Redactions to Catholic clergy abuse report delivered to judge, Maryland Attorney General Anthony Brown says

Lee O. Sanderlin, The Baltimore Sun on

Published in Religious News

BALTIMORE — Maryland Attorney General Anthony Brown said his office on Monday sent a judge the proposed redactions for its report on Catholic clergy sexual abuse, meeting the deadline to do so.

The redacted names, which many number more than 200, include individuals who are living, are accused of abuse, or hiding, enabling, assisting in the cover-up of abuse, or protecting abusers from the consequences of their actions, and whose identities were revealed as a result of a grand-jury subpoena, according to a statement from Brown.

Baltimore Circuit Judge Robert K. Taylor will review the proposed redactions before he gives his approval to make the report public, according to his Feb. 24 order. It is not clear how long Taylor will need to review the report before he gives the OK to release it.

The report, titled “Clergy Abuse in Maryland,” is 456 pages and reveals the extent of child sexual abuse and the subsequent cover-up within the Roman Catholic Archdiocese of Baltimore. The product of a four-year investigation, the report relies on diocesan documents the attorney general’s office obtained by way of a grand jury. Grand jury proceedings, and the information obtained from them, are secret by law, and a judge’s permission is needed for public disclosure.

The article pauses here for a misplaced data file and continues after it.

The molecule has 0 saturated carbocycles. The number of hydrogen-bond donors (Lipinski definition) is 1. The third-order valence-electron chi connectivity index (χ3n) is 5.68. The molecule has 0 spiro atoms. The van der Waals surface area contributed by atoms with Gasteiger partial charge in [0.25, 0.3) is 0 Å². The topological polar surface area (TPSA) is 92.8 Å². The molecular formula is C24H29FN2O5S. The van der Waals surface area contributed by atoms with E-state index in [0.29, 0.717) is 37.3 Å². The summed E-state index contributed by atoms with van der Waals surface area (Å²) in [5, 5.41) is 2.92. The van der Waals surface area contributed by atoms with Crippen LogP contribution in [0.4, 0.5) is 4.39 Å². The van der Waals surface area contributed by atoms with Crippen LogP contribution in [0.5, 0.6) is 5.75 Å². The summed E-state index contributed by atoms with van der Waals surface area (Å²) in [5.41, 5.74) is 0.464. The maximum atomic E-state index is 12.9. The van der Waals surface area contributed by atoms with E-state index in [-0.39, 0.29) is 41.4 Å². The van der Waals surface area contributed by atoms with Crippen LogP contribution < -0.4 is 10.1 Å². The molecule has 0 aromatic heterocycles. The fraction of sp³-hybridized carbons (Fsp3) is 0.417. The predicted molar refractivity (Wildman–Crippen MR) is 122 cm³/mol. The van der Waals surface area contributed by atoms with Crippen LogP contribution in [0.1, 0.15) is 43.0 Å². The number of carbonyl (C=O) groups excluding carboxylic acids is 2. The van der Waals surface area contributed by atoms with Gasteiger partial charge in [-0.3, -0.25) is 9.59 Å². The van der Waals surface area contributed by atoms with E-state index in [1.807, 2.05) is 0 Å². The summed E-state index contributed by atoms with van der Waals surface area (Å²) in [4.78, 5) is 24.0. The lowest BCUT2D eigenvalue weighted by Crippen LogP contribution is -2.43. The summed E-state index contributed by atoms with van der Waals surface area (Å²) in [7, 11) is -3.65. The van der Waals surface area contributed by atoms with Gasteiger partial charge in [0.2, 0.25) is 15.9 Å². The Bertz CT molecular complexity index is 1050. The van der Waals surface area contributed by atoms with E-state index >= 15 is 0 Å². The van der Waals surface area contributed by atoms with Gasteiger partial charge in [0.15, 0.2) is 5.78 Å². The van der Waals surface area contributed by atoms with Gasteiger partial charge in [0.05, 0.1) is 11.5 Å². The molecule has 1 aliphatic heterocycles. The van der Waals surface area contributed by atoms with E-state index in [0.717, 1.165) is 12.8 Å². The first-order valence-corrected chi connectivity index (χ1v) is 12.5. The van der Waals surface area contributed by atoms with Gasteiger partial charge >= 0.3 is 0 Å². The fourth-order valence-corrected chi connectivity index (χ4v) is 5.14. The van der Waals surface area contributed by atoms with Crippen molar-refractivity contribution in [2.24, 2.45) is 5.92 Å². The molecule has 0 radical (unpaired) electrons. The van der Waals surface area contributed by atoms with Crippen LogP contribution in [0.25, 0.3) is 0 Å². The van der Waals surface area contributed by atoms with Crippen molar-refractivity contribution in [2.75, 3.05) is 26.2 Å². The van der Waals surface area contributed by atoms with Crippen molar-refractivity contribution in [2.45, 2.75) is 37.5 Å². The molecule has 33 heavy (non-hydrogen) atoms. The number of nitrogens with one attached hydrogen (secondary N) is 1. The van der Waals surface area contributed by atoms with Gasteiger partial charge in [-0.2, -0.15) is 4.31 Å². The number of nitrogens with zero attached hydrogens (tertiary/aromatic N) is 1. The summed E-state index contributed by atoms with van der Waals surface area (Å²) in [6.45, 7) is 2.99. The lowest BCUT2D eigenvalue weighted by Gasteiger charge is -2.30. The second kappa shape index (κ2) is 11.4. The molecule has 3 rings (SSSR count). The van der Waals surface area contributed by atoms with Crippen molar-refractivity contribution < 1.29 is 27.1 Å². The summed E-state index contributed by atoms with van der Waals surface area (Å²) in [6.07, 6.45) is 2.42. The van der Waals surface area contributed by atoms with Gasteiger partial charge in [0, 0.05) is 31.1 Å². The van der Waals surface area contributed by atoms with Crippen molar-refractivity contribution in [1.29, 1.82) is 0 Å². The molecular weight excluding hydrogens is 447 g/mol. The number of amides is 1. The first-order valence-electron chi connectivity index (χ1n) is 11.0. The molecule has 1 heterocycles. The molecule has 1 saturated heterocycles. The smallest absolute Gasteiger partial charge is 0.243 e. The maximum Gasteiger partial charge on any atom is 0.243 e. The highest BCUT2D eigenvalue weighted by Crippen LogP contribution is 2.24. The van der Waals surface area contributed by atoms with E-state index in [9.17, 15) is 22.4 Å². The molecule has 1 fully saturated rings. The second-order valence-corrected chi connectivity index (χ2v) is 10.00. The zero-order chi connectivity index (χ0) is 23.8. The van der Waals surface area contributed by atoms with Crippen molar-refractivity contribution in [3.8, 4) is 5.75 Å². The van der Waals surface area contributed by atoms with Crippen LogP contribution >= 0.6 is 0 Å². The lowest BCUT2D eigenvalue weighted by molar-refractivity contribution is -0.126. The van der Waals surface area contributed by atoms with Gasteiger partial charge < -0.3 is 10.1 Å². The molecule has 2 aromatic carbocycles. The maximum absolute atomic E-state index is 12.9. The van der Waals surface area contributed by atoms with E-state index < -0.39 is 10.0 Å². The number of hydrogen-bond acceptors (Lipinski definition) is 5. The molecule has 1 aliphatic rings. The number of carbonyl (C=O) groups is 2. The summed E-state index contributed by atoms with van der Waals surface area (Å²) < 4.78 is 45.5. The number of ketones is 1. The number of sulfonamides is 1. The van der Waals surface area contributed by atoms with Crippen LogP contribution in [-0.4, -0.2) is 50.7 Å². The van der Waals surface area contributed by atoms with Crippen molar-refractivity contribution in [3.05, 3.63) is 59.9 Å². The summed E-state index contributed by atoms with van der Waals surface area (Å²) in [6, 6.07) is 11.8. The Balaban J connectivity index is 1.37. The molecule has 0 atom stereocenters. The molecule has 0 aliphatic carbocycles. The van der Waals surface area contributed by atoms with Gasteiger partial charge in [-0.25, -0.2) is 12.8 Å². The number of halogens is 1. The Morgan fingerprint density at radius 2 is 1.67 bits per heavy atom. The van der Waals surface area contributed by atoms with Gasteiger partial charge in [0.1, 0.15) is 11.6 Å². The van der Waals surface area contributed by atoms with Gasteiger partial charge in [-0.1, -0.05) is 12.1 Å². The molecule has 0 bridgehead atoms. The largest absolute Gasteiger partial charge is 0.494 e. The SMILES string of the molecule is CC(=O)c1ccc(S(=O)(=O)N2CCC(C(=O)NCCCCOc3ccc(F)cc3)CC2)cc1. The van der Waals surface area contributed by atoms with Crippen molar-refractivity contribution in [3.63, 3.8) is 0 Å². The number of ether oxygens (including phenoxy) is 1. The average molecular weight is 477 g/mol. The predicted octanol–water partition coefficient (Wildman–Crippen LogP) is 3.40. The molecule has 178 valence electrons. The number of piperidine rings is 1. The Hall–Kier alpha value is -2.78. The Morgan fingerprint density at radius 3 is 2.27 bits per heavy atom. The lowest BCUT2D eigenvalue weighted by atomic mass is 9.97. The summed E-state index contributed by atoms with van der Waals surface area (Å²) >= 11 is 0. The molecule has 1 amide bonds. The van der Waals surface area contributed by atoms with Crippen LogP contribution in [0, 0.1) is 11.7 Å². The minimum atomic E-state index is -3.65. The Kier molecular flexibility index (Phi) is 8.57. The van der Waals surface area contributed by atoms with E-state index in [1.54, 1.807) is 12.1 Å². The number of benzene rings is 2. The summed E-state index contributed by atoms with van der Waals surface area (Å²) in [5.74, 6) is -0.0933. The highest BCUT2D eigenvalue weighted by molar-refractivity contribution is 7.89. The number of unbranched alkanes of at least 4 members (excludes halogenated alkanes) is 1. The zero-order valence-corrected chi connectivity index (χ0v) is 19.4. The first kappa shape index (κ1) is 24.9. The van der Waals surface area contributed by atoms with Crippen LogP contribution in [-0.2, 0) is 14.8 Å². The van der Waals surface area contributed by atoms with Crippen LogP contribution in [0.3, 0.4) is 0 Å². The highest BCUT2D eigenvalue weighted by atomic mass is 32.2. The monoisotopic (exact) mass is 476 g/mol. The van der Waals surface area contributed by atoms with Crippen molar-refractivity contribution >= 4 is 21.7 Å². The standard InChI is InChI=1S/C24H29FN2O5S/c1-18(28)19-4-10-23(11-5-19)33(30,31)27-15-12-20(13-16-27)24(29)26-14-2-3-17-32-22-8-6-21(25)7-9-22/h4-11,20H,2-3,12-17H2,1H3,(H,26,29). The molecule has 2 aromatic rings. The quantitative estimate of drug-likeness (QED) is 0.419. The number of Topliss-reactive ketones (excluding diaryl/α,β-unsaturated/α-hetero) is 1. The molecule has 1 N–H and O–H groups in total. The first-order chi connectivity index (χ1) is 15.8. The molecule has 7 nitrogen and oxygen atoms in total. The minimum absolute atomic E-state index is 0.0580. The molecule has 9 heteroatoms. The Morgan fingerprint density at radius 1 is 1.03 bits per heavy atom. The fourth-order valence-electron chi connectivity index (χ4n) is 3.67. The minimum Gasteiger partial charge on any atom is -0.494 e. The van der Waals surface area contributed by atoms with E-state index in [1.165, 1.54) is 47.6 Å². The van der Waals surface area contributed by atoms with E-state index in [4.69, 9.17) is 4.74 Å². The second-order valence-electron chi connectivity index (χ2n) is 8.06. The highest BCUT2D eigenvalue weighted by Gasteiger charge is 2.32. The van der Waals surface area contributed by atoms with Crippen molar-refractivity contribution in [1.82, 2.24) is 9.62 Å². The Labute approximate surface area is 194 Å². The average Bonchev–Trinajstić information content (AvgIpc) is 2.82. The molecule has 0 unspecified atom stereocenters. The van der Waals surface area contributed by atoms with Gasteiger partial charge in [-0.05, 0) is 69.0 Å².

Brown also said after receiving Taylor’s signoff that his office would post the report on its website.


There is the possibility a less-redacted version of the report is released in the future. In his written ruling, Taylor said he would give those named in the report a chance to come forward and explain to him why they should not be publicly revealed. Any such proceedings would be confidential.

Archbishop William E. Lori has said he does not oppose the report’s release and that the Catholic Church would continue to cooperate with the attorney general’s office and the courts. The archdiocese also, however, paid the legal costs for an anonymous group of people named in the report but not accused of abuse who sought to keep all court proceedings in the matter secret.

The archdiocese has more than half a million Catholics and operates parishes, schools and other institutions in Baltimore City and nine counties across Central and Western Maryland.


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